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Paul Kowalyszyn, shown during his playing days at Larkin, is Streamwood's new boys basketball coach. | File photo

Paul Kowalyszyn is officially on board as the new face of Streamwood’s boys basketball program.

The school announced Kowalyszyn’s hiring as the team’s new coach Thursday, and the 27-year-old Elgin native is prepared to dive right into his new role.

“I’m definitely excited and I feel like I have a renewed sense of energy,” Kowalyszyn said. “I’m anxious now to get the summer going. I’ve got some good things planned that I’ve been working on for the last month or so. I’m ready to go.”

Kowalyszyn is a 2004 Larkin graduate and former basketball standout for the Royals. As a senior he helped Larkin win a regional championship.

A special education and reading instructor at Streamwood, Kowalyszyn has five years experience as an assistant basketball coach at the school. He spent the past three years as the varsity assistant under Tim Jones, who is retiring after six years at the helm and has long advocated for Kowalyszyn as his successor.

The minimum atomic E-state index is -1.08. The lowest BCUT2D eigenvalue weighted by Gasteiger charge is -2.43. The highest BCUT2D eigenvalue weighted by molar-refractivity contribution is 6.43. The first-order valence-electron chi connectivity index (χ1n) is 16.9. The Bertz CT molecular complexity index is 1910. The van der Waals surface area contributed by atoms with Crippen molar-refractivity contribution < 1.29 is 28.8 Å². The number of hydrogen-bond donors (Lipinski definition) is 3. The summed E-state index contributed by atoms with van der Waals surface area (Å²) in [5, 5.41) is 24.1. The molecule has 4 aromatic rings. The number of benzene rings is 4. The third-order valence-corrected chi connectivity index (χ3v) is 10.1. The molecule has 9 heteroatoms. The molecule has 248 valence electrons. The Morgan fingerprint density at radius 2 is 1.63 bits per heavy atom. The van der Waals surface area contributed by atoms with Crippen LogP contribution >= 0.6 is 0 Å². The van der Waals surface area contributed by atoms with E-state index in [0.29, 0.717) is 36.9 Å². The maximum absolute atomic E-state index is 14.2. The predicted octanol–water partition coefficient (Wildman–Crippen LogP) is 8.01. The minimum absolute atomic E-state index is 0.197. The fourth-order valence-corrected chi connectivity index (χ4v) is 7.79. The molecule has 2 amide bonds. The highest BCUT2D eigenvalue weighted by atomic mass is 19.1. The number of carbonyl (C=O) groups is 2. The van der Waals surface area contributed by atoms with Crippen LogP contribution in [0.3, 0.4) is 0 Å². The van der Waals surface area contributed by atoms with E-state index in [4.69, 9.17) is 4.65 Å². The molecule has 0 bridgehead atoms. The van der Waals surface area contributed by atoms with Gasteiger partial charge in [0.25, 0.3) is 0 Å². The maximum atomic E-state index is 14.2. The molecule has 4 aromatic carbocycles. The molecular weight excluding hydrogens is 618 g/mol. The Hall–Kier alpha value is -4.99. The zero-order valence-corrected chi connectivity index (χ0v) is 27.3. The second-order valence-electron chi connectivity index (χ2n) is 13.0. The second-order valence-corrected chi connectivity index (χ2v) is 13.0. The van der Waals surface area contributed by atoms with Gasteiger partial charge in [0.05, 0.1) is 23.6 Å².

“First and foremost (Kowalyszyn) is really highly regarded as a good teacher at the school,” Jones said. “He’s probably the most patient guy I could see having that job. The kids really listen well to him and look up to him, which is a good sign. I think he’s perfect for the job.”

Kowalyszyn was a guard during his playing days at Larkin. He went on to attend Elmhurst College, where his playing career was cut short by an injury.

The challenges facing Kowalyszyn are noteworthy as he takes over a Sabres team that finished 11-19 last season. Streamwood hasn’t posted a winning record in 13 years, but the new bench boss has a plan for setting the program on a new course.

“One of the main things I’m trying to accomplish right now is restarting the feeder program,” Kowalyszyn said. “Our freshmen come in and are athletically right there with everybody else, but basketball-wise I feel they are a year or two behind because our feeder program is not up and running.

“It will take a lot of work to get that going, but I feel like once it is going it will start churning out some kids that are more familiar with the game. Athletically I feel like we can matchup with anybody, but it’s the basketball ability we need to increase.”

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